This isn't new, but, as we debate how and when to go back to the Moon, it's important to understand what those brief trips 40 years ago taught us.
See the title link for the NASM site's details on all these discoveries.
The Moon is not a primordial object; it is an evolved terrestrial planet with internal zoning similar to that of Earth.
The Moon is ancient and still preserves an early history (the first billion years) that must be common to all terrestrial planets.
The youngest Moon rocks are virtually as old as the oldest Earth rocks. The earliest processes and events that probably affected both planetary bodies can now only be found on the Moon.
The Moon and Earth are genetically related and formed from different proportions of a common reservoir of materials.
The Moon is lifeless; it contains no living organisms, fossils, or native organic compounds.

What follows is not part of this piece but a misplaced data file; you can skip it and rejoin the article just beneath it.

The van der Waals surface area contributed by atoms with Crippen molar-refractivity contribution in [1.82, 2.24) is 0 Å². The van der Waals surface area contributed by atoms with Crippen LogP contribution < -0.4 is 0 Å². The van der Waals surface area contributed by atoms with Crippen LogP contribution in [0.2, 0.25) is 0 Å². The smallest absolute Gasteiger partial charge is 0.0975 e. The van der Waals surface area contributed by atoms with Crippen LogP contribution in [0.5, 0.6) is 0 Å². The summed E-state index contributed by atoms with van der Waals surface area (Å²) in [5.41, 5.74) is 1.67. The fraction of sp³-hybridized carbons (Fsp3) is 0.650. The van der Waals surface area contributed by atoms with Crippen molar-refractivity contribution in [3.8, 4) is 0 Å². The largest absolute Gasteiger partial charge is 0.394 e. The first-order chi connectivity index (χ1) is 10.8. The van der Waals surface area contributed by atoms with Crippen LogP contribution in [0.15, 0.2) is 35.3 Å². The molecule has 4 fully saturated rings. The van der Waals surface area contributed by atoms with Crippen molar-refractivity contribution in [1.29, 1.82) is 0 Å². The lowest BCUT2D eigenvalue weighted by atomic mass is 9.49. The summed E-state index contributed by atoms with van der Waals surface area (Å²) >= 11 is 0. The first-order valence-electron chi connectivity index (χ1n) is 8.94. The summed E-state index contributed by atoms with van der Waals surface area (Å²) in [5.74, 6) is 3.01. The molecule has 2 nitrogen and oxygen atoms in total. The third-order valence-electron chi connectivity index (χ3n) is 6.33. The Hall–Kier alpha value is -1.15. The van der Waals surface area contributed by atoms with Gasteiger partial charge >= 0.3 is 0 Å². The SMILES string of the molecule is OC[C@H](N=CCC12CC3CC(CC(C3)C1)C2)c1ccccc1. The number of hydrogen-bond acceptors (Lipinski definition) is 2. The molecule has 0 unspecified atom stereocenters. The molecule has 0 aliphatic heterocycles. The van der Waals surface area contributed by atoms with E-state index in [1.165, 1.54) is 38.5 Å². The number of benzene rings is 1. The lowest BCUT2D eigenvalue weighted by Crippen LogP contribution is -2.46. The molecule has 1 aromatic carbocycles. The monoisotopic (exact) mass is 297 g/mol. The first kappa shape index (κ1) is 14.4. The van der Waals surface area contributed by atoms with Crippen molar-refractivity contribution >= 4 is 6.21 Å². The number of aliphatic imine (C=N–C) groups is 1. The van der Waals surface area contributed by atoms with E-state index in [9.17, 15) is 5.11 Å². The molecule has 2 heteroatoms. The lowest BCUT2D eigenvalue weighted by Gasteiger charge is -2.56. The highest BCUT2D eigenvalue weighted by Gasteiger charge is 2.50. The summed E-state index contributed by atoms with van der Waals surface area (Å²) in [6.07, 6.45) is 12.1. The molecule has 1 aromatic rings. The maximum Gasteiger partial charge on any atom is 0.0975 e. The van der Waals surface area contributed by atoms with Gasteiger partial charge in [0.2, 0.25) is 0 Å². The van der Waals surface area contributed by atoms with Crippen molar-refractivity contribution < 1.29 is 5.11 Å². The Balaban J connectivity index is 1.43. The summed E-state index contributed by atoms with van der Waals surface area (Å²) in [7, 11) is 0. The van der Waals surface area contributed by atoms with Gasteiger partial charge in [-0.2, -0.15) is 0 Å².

All Moon rocks originated through high-temperature processes with little or no involvement with water. They are roughly divisible into three types: basalts, anorthosites, and breccias.
Early in its history, the Moon was melted to great depths to form a "magma ocean." The lunar highlands contain the remnants of early, low density rocks that floated to the surface of the magma ocean.
The lunar magma ocean was followed by a series of huge asteroid impacts that created basins which were later filled by lava flows.
The Moon is slightly asymmetrical in bulk form, possibly as a consequence of its evolution under Earth's gravitational influence. Its crust is thicker on the far side, while most volcanic basins -- and unusual mass concentrations -- occur on the near side.
The surface of the Moon is covered by a rubble pile of rock fragments and dust, called the lunar regolith, that contains a unique radiation history of the Sun which is of importance to understanding climate changes on Earth.